Are Video Games Art?

Posted April 21, 2015 by Spencer Maxwell in Video Games

If we simply go off of the definition of art, then it’s quite clear that video games are in fact art. The obvious statement is that art is subjective, so therefore games are art if we believe them to be. But, calling something artwork is much more nuanced than a basic claim. Do gamers receive an element of emotional impact while playing games? Yes, we do. It’s hard not to get involved when you’re dealing with the story directly. Do video games have deeper meanings and themes underlying them? Not all, but some certainly do. Do video games have a visual and (almost always) auditory aesthetic appeal? It’s an undeniable fact that they do. What most people seem to get hung up on is that they don’t consider the medium fine art. It seems that many want to compare the culture to the highest forms of other artistry. How is it fair to compare Pac-Man to the Sistine Chapel or The Beatles’ Let It Be?

No matter how epic or grandiose a video game is, you can’t equate it to something of such importance as legendary works of art. Gaming has definitely permeated our popular culture, but what others compare it to has transcended it to become part of our world culture. It may not be something to stare through sips of Pinot Grigio and discuss in fanciful garb. But, that doesn’t mean it’s not relevant.

Electronic games are relatively a new medium. It takes time for the people of our world to gestate and appreciate something. The more time that passes, the more we understand the significance and impact. Comics were originally seen as time-wasting fodder for children, but through the years people have grown to appreciate their significance and the depths they can go.

video game art landscape

It appears that a lot take issue with is this vehicle began solely as a means of making profit. For the first few decades since it’s birth, it was just a form of recreation. It doesn’t invalidate due to how it became, it’s about what it does now. Film and music began with the motive of sparking emotion and bringing in those with a common interest. Now it’s primary goal is profit. This doesn’t invalidate its influence. Both are still capable of a strong emotional response. Video games have evolved far beyond just a monetary motive.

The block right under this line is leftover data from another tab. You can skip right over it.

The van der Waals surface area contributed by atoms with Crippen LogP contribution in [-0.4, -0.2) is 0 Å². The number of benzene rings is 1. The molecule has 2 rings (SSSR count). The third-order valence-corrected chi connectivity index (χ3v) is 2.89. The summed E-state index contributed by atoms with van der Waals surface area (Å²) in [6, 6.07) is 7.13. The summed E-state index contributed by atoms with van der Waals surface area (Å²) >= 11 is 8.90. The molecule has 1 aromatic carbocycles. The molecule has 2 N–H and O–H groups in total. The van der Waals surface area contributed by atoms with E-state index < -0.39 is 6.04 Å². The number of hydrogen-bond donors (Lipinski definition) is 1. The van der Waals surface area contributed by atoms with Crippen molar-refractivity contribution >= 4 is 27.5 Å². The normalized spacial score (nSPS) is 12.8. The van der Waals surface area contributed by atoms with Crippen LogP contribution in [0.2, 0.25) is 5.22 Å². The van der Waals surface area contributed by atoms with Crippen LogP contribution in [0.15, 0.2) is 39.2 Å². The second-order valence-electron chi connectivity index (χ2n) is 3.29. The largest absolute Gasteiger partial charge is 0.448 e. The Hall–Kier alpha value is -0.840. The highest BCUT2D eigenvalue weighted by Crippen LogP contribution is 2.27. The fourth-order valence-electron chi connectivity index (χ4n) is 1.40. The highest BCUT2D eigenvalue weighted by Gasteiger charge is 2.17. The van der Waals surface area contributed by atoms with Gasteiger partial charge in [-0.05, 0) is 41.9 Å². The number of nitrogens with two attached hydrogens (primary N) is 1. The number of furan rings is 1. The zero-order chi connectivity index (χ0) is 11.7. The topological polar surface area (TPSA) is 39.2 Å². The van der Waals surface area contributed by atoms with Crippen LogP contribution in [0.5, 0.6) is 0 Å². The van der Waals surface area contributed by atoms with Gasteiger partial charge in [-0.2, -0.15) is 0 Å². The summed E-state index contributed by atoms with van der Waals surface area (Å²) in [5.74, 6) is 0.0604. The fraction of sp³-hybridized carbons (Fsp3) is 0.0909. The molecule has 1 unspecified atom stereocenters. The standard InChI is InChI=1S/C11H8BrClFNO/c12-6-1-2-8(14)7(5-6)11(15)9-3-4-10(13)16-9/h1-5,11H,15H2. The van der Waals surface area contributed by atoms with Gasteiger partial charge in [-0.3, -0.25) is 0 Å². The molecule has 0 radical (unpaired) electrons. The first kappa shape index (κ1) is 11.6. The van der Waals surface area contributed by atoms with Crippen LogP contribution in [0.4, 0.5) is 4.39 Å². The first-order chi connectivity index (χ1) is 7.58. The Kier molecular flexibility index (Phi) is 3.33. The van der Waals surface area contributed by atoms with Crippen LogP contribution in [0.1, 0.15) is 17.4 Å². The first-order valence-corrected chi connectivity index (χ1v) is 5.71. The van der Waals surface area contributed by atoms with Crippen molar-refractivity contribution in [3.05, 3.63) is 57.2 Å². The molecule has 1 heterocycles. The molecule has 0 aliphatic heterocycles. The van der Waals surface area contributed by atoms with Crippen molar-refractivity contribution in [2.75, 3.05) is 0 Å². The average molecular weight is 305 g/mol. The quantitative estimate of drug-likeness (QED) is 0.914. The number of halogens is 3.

Just because we’re not a fan nor appreciate it, doesn’t mean it’s not art.  A lot of people find performance art silly and obnoxious. No matter how trivial or complex, the artist does have something to say. I deeply detest Kevin Smith’s most recent directorial feature, Tusk, but I would defend to the death that it is a piece of art. I felt a strong sense of discomfort watching it. That may have not been the intent, but that was my reaction. It did have an impact on me, albeit a strongly negative one. The Twilight book series or the music of Iggy Azalea doesn’t speak to me at all, but they have communities that have a powerful agreeable response. Andy Warhol’s Campbell’s Soup Cans may just be soup cans to you.

Video games are a combination of mediums. Music, visual art, and film are certainly examples of fine art. So isn’t safe to say that it’s still art when blended together? The atmosphere is rather evident by the sound and the visuals. It’s so engaging, it’s difficult not to get swept up in the creator’s intended mood. Because we have a hand in what’s happening, does that weaken the message?

It’s difficult to say that the environment and the score of The Legend of Zelda: Majora’s Mask didn’t make you feel a sense of despair or make you feel ineffectual against such a grand scope. The Metroid Prime series gave you a strong sense of isolation; with all you could do, you still felt alone. Final Fantasy VII moved gamers at the death of Aeris, it was someone we grew to care about. The lengthy amount of time that we had developed with the character made her passing all the more tragic.

video game art wind waker

We achieve a sense of immersion while gaming, we are essentially one with the simulation. Rather than passively letting a film wash over us, we are actively involved in the situation. We may not have a choice in what’s happening to us, but we still have a strong stake in the matter. It’s like being strapped in an experience that we have the option to overcome.

Claiming video games aren’t art is such a broad statement. Galaga may not be trying to say something, but that doesn’t mean BioShock isn’t. An artistic medium may not carry a message for you or even provide you with an emotional reaction, but that doesn’t mean it isn’t saying anything. The industry is built purely on escapism, and escapism has value to those who want to enter a another reality. Not every game is deep or trying to have an ulterior message, but neither is every film or song. Artistry doesn’t have to be fanciful and elegant, it’s allowed to be lowbrow and crude. For every Georges Melies, there is a Michael Bay.

About the Author

Spencer Maxwell

I write about pretty much everything surrounding nerd culture. @CSpencerMaxwell